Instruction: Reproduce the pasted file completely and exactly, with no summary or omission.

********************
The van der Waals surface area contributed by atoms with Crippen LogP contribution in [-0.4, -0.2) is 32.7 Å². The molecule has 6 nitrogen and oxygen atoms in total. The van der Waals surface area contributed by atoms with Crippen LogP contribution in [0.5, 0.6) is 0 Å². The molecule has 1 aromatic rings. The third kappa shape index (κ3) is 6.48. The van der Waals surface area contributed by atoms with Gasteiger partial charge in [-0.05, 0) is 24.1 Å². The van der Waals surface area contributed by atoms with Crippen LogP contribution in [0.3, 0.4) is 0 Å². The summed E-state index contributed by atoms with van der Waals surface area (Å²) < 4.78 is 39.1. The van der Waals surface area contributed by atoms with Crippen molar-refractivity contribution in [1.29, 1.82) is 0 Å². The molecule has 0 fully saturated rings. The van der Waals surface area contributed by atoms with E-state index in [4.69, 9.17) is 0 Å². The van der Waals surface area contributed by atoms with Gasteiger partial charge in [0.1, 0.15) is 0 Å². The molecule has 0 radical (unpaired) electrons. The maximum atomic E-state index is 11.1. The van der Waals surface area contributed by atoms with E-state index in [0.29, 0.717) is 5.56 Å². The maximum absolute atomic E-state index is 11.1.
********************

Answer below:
The van der Waals surface area contributed by atoms with Crippen LogP contribution in [-0.4, -0.2) is 32.7 Å². The molecule has 6 nitrogen and oxygen atoms in total. The van der Waals surface area contributed by atoms with Crippen LogP contribution in [0.5, 0.6) is 0 Å². The molecule has 1 aromatic rings. The third kappa shape index (κ3) is 6.48. The van der Waals surface area contributed by atoms with Gasteiger partial charge in [-0.05, 0) is 24.1 Å². The van der Waals surface area contributed by atoms with Crippen LogP contribution in [0.3, 0.4) is 0 Å². The summed E-state index contributed by atoms with van der Waals surface area (Å²) < 4.78 is 39.1. The van der Waals surface area contributed by atoms with Crippen molar-refractivity contribution in [1.29, 1.82) is 0 Å². The molecule has 0 fully saturated rings. The van der Waals surface area contributed by atoms with E-state index in [4.69, 9.17) is 0 Å². The van der Waals surface area contributed by atoms with Gasteiger partial charge in [0.1, 0.15) is 0 Å². The molecule has 0 radical (unpaired) electrons. The maximum atomic E-state index is 11.1. The van der Waals surface area contributed by atoms with E-state index in [0.29, 0.717) is 5.56 Å². The maximum absolute atomic E-state index is 11.1.